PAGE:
Recession May Loom for Next U.S. President No Matter Who That Is

As mentioned four times already (here, here, here and here) before anyone picked up on it, the next President will be in over his or her head. In reality, it’s the need to reverse a U.S. decline in power.

 

Talk about a poisoned chalice. No matter who is elected to the White House in November, the next president will probably face a recession.

The 83-month-old expansion is already the fourth-longest in more than 150 years and starting to show some signs of aging as corporate profits peak and wage pressures build. It also remains vulnerable to a shock because growth has been so feeble, averaging just about 2 percent since the last downturn ended in June 2009.

If the next president is not going to have a recession, it will be a U.S. record,” said Gad Levanon, chief economist for North America at the Conference Board in New York. “The longest expansion we ever had was 10 years,” beginning in 1991. Continue reading

US: Russia Building ‘Arc Of Steel’ From Arctic To Med

WASHINGTON — A resurgent Russia is creating an “arc of steel” meant to challenge and confront NATO, a top US naval officer warned Tuesday.

“We are observing the manifestation of a more aggressive, more capable Russian Navy,” Adm. Mark Ferguson, commander of US Naval Forces Europe and commander of the Allied Joint Force Command in Naples, said in Washington. “It is naval capability focused directly on addressing the perceived advantages of NATO navies. And they are signaling us and warning us that the maritime domain is contested.”

Continue reading

Moscow supports Pakistan’s application for full-fledged membership in SCO

ISLAMABAD, December 15. /TASS/. Moscow supports Pakistan’s application for full-fledged membership in the Shanghai Cooperation Organization (SCO), Russian Ambassador to Pakistan Alexei Dedov said on Monday.

“Over more than a decade of its work, the Shanghai Cooperation Organization has established itself as an authoritative organization, becoming a key player in the global and regional politics,” he said at a conference dedicated to Pakistan’s prospects to have a full-fledged membership in the Shanghai Cooperation Organization. “Over the year of Russia’s presidency /in 2014-2015/,we will develop ties with partners within the SCO and create conditions of its further expansion.”

Continue reading

U.S. opens door to Chinese investors

The United States faces a massive US$8 trillion infrastructure investment bill, and is courting Chinese investors since many of its own local governments are in financial difficulties, according to a US Chamber of Commerce report.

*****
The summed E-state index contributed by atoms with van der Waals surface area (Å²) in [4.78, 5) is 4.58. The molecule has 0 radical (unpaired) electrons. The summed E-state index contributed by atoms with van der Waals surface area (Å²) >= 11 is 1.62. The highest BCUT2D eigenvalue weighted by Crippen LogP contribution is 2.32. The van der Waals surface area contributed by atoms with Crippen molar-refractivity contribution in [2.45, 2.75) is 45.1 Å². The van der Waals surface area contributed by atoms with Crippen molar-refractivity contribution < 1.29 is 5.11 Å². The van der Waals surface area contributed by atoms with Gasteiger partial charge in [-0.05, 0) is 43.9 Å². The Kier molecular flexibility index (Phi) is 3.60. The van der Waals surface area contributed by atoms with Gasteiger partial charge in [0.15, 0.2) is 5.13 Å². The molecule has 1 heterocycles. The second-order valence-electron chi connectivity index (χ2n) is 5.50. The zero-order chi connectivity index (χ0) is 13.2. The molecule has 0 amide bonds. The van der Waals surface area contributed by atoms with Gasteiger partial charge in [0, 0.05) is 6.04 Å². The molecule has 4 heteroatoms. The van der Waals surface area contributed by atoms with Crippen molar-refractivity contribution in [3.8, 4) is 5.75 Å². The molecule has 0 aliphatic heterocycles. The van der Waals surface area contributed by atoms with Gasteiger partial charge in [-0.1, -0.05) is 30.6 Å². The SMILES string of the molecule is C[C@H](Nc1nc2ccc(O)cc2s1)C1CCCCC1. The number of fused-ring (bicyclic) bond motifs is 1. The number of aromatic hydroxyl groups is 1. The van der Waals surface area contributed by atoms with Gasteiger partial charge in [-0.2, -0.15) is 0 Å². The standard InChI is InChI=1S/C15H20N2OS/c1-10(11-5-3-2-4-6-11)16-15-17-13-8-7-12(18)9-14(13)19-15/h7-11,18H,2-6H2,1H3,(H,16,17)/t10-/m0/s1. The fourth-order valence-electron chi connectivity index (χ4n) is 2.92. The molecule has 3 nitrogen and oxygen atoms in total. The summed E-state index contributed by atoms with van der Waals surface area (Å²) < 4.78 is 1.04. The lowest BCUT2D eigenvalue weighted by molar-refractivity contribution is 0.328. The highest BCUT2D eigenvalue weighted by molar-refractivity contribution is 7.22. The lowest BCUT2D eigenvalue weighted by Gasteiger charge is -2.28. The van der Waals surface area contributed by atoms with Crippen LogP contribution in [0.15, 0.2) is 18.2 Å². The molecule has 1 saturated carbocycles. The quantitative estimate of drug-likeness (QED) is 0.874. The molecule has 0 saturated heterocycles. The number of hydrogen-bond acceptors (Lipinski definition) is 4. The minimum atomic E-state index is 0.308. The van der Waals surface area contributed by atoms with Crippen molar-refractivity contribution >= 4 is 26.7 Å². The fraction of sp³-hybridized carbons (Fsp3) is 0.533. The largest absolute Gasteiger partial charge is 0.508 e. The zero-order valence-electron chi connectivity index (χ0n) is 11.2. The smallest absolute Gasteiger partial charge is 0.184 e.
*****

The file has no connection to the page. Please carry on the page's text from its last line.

“The US is poised to undertake the most significant expansion and modernisation of its infrastructure since the 1950s,” the chamber said in its report.

“This is taking place in the context of significant pressure on federal and local budgets. The pressing need for capital to modernise US infrastructure is creating substantial new opportunities for Chinese investors.” Continue reading

Russian Oil Behemoth Rosneft Has Unlocked the Arctic

Last year, Russian state-controlled oil conglomerate Rosneft became the largest oil company in the world after acquiring one of its major competitors. The company has had its sights on tapping Russia’s vast, treacherous Arctic reserves, and after making a few huge deals, it looks like it now has the resources needed to do so.

Russia’s Arctic is estimated to have 25 to 30 billion tons of recoverable oil reserves, which is stunning when you consider there are around 359 billion proven reserves worldwide, including shale oil and oil sands. The only problem is that the Arctic reserves are incredibly hard to exploit, as we saw with Shell’s platform disaster earlier this year. Fields in the Kara and Barents Seas are stuck in incredibly cold and rough seas, and the huge reserves in Siberia’s Laptev, East Siberian, and Chuckchi Seas are additionally separated from population centers by thousands of miles of tundra.

Those vast oil and gas fields aren’t impossible to tap, just expensive. With oil platforms in the farthest reaches estimated to cost somewhere between $5 billion and $8 billion apiece, it should come as no surprise that the Arctic has remained quiet this long. (It’s also a reason why Soviet scientists wanted to melt the whole thing.) Continue reading